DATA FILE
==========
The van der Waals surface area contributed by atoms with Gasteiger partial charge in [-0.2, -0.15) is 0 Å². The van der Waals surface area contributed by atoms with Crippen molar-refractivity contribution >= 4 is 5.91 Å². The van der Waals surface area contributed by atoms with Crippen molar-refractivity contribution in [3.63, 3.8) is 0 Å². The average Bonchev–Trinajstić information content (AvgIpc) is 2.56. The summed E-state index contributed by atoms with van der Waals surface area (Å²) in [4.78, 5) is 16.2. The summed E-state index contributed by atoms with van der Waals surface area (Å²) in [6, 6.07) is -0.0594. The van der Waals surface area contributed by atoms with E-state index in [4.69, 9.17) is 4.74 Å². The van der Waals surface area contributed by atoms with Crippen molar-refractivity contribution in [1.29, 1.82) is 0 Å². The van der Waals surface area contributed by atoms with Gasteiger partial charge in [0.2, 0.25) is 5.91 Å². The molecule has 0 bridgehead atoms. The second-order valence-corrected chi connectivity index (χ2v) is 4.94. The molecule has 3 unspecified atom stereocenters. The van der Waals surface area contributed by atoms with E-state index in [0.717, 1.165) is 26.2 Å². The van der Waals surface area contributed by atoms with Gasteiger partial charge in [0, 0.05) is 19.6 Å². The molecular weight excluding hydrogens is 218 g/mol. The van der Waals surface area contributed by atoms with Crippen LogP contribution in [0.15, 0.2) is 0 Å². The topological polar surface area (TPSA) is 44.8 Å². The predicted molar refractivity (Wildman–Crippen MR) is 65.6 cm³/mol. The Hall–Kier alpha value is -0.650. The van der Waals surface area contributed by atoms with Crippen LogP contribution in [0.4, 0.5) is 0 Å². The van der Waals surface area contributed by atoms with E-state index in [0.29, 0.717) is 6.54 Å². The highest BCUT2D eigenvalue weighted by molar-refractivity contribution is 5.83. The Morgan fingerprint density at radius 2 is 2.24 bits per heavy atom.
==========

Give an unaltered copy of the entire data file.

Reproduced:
The van der Waals surface area contributed by atoms with Gasteiger partial charge in [-0.2, -0.15) is 0 Å². The van der Waals surface area contributed by atoms with Crippen molar-refractivity contribution >= 4 is 5.91 Å². The van der Waals surface area contributed by atoms with Crippen molar-refractivity contribution in [3.63, 3.8) is 0 Å². The average Bonchev–Trinajstić information content (AvgIpc) is 2.56. The summed E-state index contributed by atoms with van der Waals surface area (Å²) in [4.78, 5) is 16.2. The summed E-state index contributed by atoms with van der Waals surface area (Å²) in [6, 6.07) is -0.0594. The van der Waals surface area contributed by atoms with E-state index in [4.69, 9.17) is 4.74 Å². The van der Waals surface area contributed by atoms with Crippen molar-refractivity contribution in [1.29, 1.82) is 0 Å². The van der Waals surface area contributed by atoms with Gasteiger partial charge in [0.2, 0.25) is 5.91 Å². The molecule has 0 bridgehead atoms. The second-order valence-corrected chi connectivity index (χ2v) is 4.94. The molecule has 3 unspecified atom stereocenters. The van der Waals surface area contributed by atoms with E-state index in [0.717, 1.165) is 26.2 Å². The van der Waals surface area contributed by atoms with Gasteiger partial charge in [0, 0.05) is 19.6 Å². The molecular weight excluding hydrogens is 218 g/mol. The van der Waals surface area contributed by atoms with Crippen LogP contribution in [0.15, 0.2) is 0 Å². The topological polar surface area (TPSA) is 44.8 Å². The predicted molar refractivity (Wildman–Crippen MR) is 65.6 cm³/mol. The Hall–Kier alpha value is -0.650. The van der Waals surface area contributed by atoms with Crippen LogP contribution in [0.4, 0.5) is 0 Å². The van der Waals surface area contributed by atoms with E-state index in [0.29, 0.717) is 6.54 Å². The highest BCUT2D eigenvalue weighted by molar-refractivity contribution is 5.83. The Morgan fingerprint density at radius 2 is 2.24 bits per heavy atom.